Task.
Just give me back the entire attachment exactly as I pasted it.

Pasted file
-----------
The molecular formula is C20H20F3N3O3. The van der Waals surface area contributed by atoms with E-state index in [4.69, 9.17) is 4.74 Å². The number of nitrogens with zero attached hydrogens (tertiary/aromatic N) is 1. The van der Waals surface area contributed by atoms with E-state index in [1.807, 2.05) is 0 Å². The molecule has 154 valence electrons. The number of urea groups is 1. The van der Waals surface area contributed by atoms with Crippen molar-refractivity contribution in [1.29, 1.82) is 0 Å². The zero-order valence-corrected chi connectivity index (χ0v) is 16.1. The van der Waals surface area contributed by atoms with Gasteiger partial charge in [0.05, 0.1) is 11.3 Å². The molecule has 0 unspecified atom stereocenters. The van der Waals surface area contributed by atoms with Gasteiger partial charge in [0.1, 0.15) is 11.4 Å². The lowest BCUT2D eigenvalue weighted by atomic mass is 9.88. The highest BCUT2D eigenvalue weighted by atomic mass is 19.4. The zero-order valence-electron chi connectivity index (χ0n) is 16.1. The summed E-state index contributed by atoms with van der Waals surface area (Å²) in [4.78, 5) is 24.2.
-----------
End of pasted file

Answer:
The molecular formula is C20H20F3N3O3. The van der Waals surface area contributed by atoms with E-state index in [4.69, 9.17) is 4.74 Å². The number of nitrogens with zero attached hydrogens (tertiary/aromatic N) is 1. The van der Waals surface area contributed by atoms with E-state index in [1.807, 2.05) is 0 Å². The molecule has 154 valence electrons. The number of urea groups is 1. The van der Waals surface area contributed by atoms with Crippen molar-refractivity contribution in [1.29, 1.82) is 0 Å². The zero-order valence-corrected chi connectivity index (χ0v) is 16.1. The van der Waals surface area contributed by atoms with Gasteiger partial charge in [0.05, 0.1) is 11.3 Å². The molecule has 0 unspecified atom stereocenters. The van der Waals surface area contributed by atoms with Gasteiger partial charge in [0.1, 0.15) is 11.4 Å². The lowest BCUT2D eigenvalue weighted by atomic mass is 9.88. The highest BCUT2D eigenvalue weighted by atomic mass is 19.4. The zero-order valence-electron chi connectivity index (χ0n) is 16.1. The summed E-state index contributed by atoms with van der Waals surface area (Å²) in [4.78, 5) is 24.2.